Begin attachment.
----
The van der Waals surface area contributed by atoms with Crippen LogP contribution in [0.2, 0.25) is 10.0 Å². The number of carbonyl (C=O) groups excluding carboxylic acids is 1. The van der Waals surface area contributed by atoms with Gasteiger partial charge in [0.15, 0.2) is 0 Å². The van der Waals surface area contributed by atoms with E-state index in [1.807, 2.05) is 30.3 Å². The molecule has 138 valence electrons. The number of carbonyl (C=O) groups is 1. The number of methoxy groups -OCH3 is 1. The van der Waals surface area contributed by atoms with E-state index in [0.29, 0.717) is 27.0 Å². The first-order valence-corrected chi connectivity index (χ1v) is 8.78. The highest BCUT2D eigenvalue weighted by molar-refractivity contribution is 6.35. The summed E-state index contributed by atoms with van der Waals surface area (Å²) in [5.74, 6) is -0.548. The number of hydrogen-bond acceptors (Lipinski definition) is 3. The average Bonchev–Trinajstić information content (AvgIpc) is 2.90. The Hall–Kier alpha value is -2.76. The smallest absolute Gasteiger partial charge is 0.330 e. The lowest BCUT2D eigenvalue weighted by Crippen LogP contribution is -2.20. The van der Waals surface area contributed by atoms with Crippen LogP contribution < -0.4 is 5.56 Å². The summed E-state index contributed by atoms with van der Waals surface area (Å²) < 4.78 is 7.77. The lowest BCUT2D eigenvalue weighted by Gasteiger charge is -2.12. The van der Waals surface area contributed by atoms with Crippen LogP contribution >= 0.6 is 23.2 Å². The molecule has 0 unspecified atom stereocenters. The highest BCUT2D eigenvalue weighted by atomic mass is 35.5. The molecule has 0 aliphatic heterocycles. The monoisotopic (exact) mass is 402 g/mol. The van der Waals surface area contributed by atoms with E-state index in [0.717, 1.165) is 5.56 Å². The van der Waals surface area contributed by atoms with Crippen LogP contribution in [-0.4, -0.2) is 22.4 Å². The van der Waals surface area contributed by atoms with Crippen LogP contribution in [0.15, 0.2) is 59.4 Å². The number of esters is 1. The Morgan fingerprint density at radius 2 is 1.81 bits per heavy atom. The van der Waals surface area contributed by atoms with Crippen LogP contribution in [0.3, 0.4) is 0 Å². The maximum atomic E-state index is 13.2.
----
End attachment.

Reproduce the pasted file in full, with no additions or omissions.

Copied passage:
The van der Waals surface area contributed by atoms with Crippen LogP contribution in [0.2, 0.25) is 10.0 Å². The number of carbonyl (C=O) groups excluding carboxylic acids is 1. The van der Waals surface area contributed by atoms with Gasteiger partial charge in [0.15, 0.2) is 0 Å². The van der Waals surface area contributed by atoms with E-state index in [1.807, 2.05) is 30.3 Å². The molecule has 138 valence electrons. The number of carbonyl (C=O) groups is 1. The number of methoxy groups -OCH3 is 1. The van der Waals surface area contributed by atoms with E-state index in [0.29, 0.717) is 27.0 Å². The first-order valence-corrected chi connectivity index (χ1v) is 8.78. The highest BCUT2D eigenvalue weighted by molar-refractivity contribution is 6.35. The summed E-state index contributed by atoms with van der Waals surface area (Å²) in [5.74, 6) is -0.548. The number of hydrogen-bond acceptors (Lipinski definition) is 3. The average Bonchev–Trinajstić information content (AvgIpc) is 2.90. The Hall–Kier alpha value is -2.76. The smallest absolute Gasteiger partial charge is 0.330 e. The lowest BCUT2D eigenvalue weighted by Crippen LogP contribution is -2.20. The van der Waals surface area contributed by atoms with Crippen LogP contribution < -0.4 is 5.56 Å². The summed E-state index contributed by atoms with van der Waals surface area (Å²) < 4.78 is 7.77. The lowest BCUT2D eigenvalue weighted by Gasteiger charge is -2.12. The van der Waals surface area contributed by atoms with Crippen LogP contribution >= 0.6 is 23.2 Å². The molecule has 0 unspecified atom stereocenters. The highest BCUT2D eigenvalue weighted by atomic mass is 35.5. The molecule has 0 aliphatic heterocycles. The monoisotopic (exact) mass is 402 g/mol. The van der Waals surface area contributed by atoms with E-state index in [0.717, 1.165) is 5.56 Å². The van der Waals surface area contributed by atoms with Crippen LogP contribution in [-0.4, -0.2) is 22.4 Å². The van der Waals surface area contributed by atoms with Crippen LogP contribution in [0.15, 0.2) is 59.4 Å². The number of esters is 1. The Morgan fingerprint density at radius 2 is 1.81 bits per heavy atom. The van der Waals surface area contributed by atoms with Crippen LogP contribution in [0.3, 0.4) is 0 Å². The maximum atomic E-state index is 13.2.